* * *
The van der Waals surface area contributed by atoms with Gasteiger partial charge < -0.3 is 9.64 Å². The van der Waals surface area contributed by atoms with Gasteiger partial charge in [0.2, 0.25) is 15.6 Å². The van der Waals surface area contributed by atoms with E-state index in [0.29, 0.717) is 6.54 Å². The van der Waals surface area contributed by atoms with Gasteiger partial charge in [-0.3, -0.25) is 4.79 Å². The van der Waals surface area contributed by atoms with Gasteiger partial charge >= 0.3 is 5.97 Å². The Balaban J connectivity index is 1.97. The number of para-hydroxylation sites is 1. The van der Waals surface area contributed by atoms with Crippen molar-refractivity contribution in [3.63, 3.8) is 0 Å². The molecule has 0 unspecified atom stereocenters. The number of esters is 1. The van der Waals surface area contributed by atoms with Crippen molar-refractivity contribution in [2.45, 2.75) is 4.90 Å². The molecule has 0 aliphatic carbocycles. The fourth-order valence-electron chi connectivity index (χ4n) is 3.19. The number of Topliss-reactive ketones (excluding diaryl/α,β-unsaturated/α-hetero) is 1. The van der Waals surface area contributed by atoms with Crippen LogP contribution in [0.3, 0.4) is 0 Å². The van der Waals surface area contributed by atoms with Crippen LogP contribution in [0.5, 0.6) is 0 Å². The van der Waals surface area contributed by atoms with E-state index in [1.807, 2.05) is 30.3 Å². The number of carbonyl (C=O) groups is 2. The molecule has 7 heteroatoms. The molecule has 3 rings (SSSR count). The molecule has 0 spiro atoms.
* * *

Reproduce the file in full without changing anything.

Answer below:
The van der Waals surface area contributed by atoms with Gasteiger partial charge < -0.3 is 9.64 Å². The van der Waals surface area contributed by atoms with Gasteiger partial charge in [0.2, 0.25) is 15.6 Å². The van der Waals surface area contributed by atoms with E-state index in [0.29, 0.717) is 6.54 Å². The van der Waals surface area contributed by atoms with Gasteiger partial charge in [-0.3, -0.25) is 4.79 Å². The van der Waals surface area contributed by atoms with Gasteiger partial charge >= 0.3 is 5.97 Å². The Balaban J connectivity index is 1.97. The number of para-hydroxylation sites is 1. The van der Waals surface area contributed by atoms with Crippen molar-refractivity contribution in [3.63, 3.8) is 0 Å². The molecule has 0 unspecified atom stereocenters. The number of esters is 1. The van der Waals surface area contributed by atoms with Crippen molar-refractivity contribution in [2.45, 2.75) is 4.90 Å². The molecule has 0 aliphatic carbocycles. The fourth-order valence-electron chi connectivity index (χ4n) is 3.19. The number of Topliss-reactive ketones (excluding diaryl/α,β-unsaturated/α-hetero) is 1. The van der Waals surface area contributed by atoms with Crippen LogP contribution in [0.3, 0.4) is 0 Å². The van der Waals surface area contributed by atoms with Crippen LogP contribution in [0.5, 0.6) is 0 Å². The van der Waals surface area contributed by atoms with E-state index in [1.807, 2.05) is 30.3 Å². The number of carbonyl (C=O) groups is 2. The molecule has 7 heteroatoms. The molecule has 3 rings (SSSR count). The molecule has 0 spiro atoms.